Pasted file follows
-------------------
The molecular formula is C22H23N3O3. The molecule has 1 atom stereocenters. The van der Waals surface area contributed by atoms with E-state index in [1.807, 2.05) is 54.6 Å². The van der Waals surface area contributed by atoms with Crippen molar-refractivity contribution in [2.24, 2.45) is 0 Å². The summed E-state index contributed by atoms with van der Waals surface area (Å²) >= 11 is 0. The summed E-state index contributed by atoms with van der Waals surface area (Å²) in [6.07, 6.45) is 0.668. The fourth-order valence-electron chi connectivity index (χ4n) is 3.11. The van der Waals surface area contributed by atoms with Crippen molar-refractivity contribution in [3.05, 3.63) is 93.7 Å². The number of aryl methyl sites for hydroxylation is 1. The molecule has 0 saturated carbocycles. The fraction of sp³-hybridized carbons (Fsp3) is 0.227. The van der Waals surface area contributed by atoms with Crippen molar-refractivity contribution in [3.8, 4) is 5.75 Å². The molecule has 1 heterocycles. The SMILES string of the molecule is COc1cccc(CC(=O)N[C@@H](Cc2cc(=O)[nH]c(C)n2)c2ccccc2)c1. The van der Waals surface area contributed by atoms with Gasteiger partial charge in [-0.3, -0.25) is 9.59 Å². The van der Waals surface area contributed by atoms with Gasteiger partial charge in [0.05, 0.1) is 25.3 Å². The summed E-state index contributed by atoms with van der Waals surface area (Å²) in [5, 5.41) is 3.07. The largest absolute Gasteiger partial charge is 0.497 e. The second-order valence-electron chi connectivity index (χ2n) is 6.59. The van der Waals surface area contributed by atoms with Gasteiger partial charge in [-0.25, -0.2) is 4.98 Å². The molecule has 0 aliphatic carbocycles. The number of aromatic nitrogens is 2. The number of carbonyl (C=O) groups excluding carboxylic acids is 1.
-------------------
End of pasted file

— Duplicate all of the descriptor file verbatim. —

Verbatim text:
The molecular formula is C22H23N3O3. The molecule has 1 atom stereocenters. The van der Waals surface area contributed by atoms with E-state index in [1.807, 2.05) is 54.6 Å². The van der Waals surface area contributed by atoms with Crippen molar-refractivity contribution in [2.24, 2.45) is 0 Å². The summed E-state index contributed by atoms with van der Waals surface area (Å²) >= 11 is 0. The summed E-state index contributed by atoms with van der Waals surface area (Å²) in [6.07, 6.45) is 0.668. The fourth-order valence-electron chi connectivity index (χ4n) is 3.11. The van der Waals surface area contributed by atoms with Crippen molar-refractivity contribution in [3.05, 3.63) is 93.7 Å². The number of aryl methyl sites for hydroxylation is 1. The molecule has 0 saturated carbocycles. The fraction of sp³-hybridized carbons (Fsp3) is 0.227. The van der Waals surface area contributed by atoms with Crippen molar-refractivity contribution in [3.8, 4) is 5.75 Å². The molecule has 1 heterocycles. The SMILES string of the molecule is COc1cccc(CC(=O)N[C@@H](Cc2cc(=O)[nH]c(C)n2)c2ccccc2)c1. The van der Waals surface area contributed by atoms with Gasteiger partial charge in [-0.3, -0.25) is 9.59 Å². The van der Waals surface area contributed by atoms with Gasteiger partial charge in [0.05, 0.1) is 25.3 Å². The summed E-state index contributed by atoms with van der Waals surface area (Å²) in [5, 5.41) is 3.07. The largest absolute Gasteiger partial charge is 0.497 e. The second-order valence-electron chi connectivity index (χ2n) is 6.59. The van der Waals surface area contributed by atoms with Gasteiger partial charge in [-0.25, -0.2) is 4.98 Å². The molecule has 0 aliphatic carbocycles. The number of aromatic nitrogens is 2. The number of carbonyl (C=O) groups excluding carboxylic acids is 1.